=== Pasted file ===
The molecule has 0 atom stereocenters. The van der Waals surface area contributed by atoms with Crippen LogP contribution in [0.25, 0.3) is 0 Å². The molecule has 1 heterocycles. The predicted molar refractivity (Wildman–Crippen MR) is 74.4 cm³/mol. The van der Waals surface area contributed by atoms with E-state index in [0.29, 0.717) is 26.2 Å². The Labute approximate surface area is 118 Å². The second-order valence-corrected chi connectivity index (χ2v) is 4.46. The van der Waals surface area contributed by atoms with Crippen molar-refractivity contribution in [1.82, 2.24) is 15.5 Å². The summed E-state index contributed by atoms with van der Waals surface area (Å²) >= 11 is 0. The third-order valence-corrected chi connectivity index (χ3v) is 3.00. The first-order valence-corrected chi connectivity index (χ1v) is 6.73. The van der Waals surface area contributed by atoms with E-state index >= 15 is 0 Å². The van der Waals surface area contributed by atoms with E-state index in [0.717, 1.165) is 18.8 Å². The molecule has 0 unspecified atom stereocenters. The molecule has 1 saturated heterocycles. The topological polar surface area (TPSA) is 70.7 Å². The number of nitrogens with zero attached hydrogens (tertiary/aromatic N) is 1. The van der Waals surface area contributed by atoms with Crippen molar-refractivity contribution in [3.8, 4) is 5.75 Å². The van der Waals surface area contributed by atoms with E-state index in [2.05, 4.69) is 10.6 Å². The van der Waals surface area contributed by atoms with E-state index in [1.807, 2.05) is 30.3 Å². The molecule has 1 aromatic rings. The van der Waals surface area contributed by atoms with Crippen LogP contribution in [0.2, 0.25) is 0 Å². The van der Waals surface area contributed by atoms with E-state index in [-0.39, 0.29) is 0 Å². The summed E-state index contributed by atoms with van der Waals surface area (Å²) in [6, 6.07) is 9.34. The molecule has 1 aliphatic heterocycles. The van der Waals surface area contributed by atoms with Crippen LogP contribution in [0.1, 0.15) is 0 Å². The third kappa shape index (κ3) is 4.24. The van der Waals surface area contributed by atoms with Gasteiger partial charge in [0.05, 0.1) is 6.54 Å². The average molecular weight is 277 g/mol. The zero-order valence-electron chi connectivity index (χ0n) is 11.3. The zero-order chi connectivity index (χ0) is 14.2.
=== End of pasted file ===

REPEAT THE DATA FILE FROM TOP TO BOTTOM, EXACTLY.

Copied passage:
The molecule has 0 atom stereocenters. The van der Waals surface area contributed by atoms with Crippen LogP contribution in [0.25, 0.3) is 0 Å². The molecule has 1 heterocycles. The predicted molar refractivity (Wildman–Crippen MR) is 74.4 cm³/mol. The van der Waals surface area contributed by atoms with E-state index in [0.29, 0.717) is 26.2 Å². The Labute approximate surface area is 118 Å². The second-order valence-corrected chi connectivity index (χ2v) is 4.46. The van der Waals surface area contributed by atoms with Crippen molar-refractivity contribution in [1.82, 2.24) is 15.5 Å². The summed E-state index contributed by atoms with van der Waals surface area (Å²) >= 11 is 0. The third-order valence-corrected chi connectivity index (χ3v) is 3.00. The first-order valence-corrected chi connectivity index (χ1v) is 6.73. The van der Waals surface area contributed by atoms with E-state index >= 15 is 0 Å². The van der Waals surface area contributed by atoms with E-state index in [0.717, 1.165) is 18.8 Å². The molecule has 0 unspecified atom stereocenters. The molecule has 1 saturated heterocycles. The topological polar surface area (TPSA) is 70.7 Å². The number of nitrogens with zero attached hydrogens (tertiary/aromatic N) is 1. The van der Waals surface area contributed by atoms with Crippen molar-refractivity contribution in [3.8, 4) is 5.75 Å². The van der Waals surface area contributed by atoms with E-state index in [2.05, 4.69) is 10.6 Å². The van der Waals surface area contributed by atoms with E-state index in [1.807, 2.05) is 30.3 Å². The molecule has 1 aromatic rings. The van der Waals surface area contributed by atoms with Crippen LogP contribution in [0.2, 0.25) is 0 Å². The van der Waals surface area contributed by atoms with E-state index in [-0.39, 0.29) is 0 Å². The summed E-state index contributed by atoms with van der Waals surface area (Å²) in [6, 6.07) is 9.34. The molecule has 1 aliphatic heterocycles. The van der Waals surface area contributed by atoms with Crippen LogP contribution in [0.1, 0.15) is 0 Å². The third kappa shape index (κ3) is 4.24. The van der Waals surface area contributed by atoms with Gasteiger partial charge in [0.05, 0.1) is 6.54 Å². The average molecular weight is 277 g/mol. The zero-order valence-electron chi connectivity index (χ0n) is 11.3. The zero-order chi connectivity index (χ0) is 14.2.